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\[PT:...\] some formats (such as application/postscript) have version numbering conventions that are internal to the media format. Where such conventions exist, MIME does nothing to supersede them. Where no such conventions exist, a MIME media type might use a "version" parameter in the content-type field if necessary.
(1) TYPE -- the general type or category of binary data. This is intended as information for the human recipient rather than for any automatic processing.
Finally, the standard allows for extension via shared but unofficial and non-standardised MIME types, prefixed with 'x-' (see section 5.1). And also vnd, which is in partnership or as orphan
This proposal builds on these three areas and extends them.
This proposal builds on these three areas and extends them to allow MIME types to become interoperable with PRONOM IDs or other fine-grained identifier schemes.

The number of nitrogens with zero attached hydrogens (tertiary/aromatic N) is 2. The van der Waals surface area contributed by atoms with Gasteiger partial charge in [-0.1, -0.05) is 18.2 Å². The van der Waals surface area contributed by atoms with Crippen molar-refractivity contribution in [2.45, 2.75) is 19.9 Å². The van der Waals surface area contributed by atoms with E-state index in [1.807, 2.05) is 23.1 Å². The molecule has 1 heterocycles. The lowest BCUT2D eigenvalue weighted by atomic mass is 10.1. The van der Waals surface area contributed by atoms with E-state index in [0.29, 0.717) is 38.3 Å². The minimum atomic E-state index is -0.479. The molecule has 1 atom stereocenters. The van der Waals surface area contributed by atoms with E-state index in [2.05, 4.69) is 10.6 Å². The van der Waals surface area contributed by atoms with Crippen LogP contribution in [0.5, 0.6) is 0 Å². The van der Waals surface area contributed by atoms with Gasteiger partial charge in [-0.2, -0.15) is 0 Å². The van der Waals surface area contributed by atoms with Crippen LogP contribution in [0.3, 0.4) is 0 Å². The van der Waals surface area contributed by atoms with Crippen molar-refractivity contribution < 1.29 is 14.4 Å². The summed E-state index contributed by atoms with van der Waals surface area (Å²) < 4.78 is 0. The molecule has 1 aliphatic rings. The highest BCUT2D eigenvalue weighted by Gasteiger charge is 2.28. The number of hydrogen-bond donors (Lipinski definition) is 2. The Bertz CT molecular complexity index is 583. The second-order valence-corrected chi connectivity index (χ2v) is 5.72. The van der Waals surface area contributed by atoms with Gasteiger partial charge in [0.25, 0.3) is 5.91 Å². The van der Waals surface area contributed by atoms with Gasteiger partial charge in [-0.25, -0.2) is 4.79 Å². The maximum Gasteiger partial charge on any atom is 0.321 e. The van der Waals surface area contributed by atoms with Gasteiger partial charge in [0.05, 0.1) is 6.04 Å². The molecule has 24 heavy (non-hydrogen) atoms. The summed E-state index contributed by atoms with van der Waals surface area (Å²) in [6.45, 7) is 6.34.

A charset parameter is be used to indicate the character set of the file for text subtypes. The octet-stream subtype of type application is used to indicate that a body contains arbitrary binary data. One of the optional parameters for this subtype is type which is the general type or category of binary data. This is intended as information for the human recipient rather than for any automatic processing. A codecs parameter is used for audio and video media types to indicate the coder-decoder for encoding analog signals to digital and decoding digital to analog signals [PT:RFC4281, RFC5334].
i.e. you can combine any text encoding with any text type. Using PUIDs means that two separate identiefers are required, and tehre is no scheme fot tying them together. Futhermore, in general, one can imagine schemes where centralised minting is not necessary for every combination etc etc.